Air Force Cancels Raptors Performance at Water Follies

<p>F-22 Raptor</p>

F-22 Raptor

The sequester cuts have forced the Air Force to cancel the scheduled performance of an F-22 Raptor which was scheduled for this year's Water Follies. Below is the official release from the Water Follies about the announcement:


The Tri-Cities Water Follies recently received some expected, but still disappointing news regarding this year’s HAPO Over-the-River Air Show – as well as some very positive news that will surely lessen the disappointment.


Because of the federally enacted budget sequester, the US Air Force’s F-22 Raptor Team will not be appearing this year at the Columbia Cup unlimited hydroplane races.


The cancellation is part of the greater elimination of nationwide air shows by the military, which is cutting nearly all non-essential programs. However, Kathy Powell of the Water Follies views the news as just a temporary setback, saying, “We knew the Air Force might have to pull out of our show this year due to the sequester, but that doesn’t diminish the fact that they had already selected the Tri-Cities as one of their limited summertime air show appearances. They saw the Water Follies as a premiere venue and I expect that when they are fully funded again, they will be here in all of their glory. Unfortunately, we’ll just have to wait a year.”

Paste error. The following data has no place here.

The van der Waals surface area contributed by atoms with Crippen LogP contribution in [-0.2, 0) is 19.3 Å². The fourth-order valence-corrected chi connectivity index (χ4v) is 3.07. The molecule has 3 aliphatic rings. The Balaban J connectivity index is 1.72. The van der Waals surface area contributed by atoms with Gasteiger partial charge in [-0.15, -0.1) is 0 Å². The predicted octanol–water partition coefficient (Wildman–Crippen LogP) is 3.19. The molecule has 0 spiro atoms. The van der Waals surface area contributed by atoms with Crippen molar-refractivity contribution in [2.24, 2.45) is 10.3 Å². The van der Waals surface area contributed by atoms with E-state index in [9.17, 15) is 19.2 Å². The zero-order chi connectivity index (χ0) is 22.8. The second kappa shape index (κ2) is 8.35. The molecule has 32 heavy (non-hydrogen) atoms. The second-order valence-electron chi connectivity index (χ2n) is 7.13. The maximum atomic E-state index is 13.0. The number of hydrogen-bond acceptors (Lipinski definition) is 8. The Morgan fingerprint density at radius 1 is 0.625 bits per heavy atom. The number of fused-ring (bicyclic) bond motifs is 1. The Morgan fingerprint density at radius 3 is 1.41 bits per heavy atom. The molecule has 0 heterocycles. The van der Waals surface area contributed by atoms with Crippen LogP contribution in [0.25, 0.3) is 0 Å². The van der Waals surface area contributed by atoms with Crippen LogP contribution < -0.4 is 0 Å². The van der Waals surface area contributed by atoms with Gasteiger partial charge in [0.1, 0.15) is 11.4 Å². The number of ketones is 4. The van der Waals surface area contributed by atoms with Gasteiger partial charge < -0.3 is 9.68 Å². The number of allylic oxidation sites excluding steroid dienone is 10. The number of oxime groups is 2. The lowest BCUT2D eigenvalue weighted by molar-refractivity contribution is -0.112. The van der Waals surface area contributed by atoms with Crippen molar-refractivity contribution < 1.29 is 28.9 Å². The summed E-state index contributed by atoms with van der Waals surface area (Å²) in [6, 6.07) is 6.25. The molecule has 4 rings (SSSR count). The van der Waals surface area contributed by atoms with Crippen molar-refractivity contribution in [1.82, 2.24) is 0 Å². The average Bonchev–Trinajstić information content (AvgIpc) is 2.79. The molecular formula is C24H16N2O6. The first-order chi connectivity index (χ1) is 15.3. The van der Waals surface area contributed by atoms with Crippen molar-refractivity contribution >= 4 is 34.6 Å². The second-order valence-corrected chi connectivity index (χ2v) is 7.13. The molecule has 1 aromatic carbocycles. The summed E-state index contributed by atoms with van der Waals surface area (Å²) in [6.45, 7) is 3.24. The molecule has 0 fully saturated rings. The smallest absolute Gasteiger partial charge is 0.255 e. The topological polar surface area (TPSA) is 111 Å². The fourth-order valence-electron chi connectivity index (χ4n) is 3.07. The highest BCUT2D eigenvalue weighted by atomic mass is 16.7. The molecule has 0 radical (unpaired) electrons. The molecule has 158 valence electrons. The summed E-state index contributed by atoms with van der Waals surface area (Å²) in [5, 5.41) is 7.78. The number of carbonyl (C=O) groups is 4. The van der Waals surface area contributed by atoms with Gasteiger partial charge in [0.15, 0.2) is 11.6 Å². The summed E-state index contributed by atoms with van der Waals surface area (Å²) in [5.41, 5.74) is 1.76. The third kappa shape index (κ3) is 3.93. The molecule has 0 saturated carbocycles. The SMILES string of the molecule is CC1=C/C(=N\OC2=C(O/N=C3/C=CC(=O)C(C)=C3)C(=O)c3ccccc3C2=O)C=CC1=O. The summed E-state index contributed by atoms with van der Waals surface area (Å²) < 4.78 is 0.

However, Powell also said there is some good news to report on the Air Show front. “The Historic Flight Foundation in Mukilteo, WA informed us that their Grumman F7F Tigercat and F8F Bearcat will be making an appearance at the HAPO Over-the River-Air Show this year, which is really, really exciting. These are two flying pieces of history and they are awesome to see.”


The F7F-3’s Tigercat was originally designed as a combat carrier plane and saw service in the Korean War, but was used extensively for low-level forest fire fighting. There are only six Tiger cats still flying.


The F8F Grumman Bearcat was among the last piston-engine flyers built specifically for World War II combat and was designed to meet and beat the infamous Japanese Zero. The plane could climb to 10,000 feet in just over a minute and has the distinction of being the first official plane used by the US Navy’s Blue Angels demonstration team. There are only ten F8F’s flying today.


“So we’ll have two more great historical planes to dazzle the crowds and we couldn’t be more thrilled,” said Powell.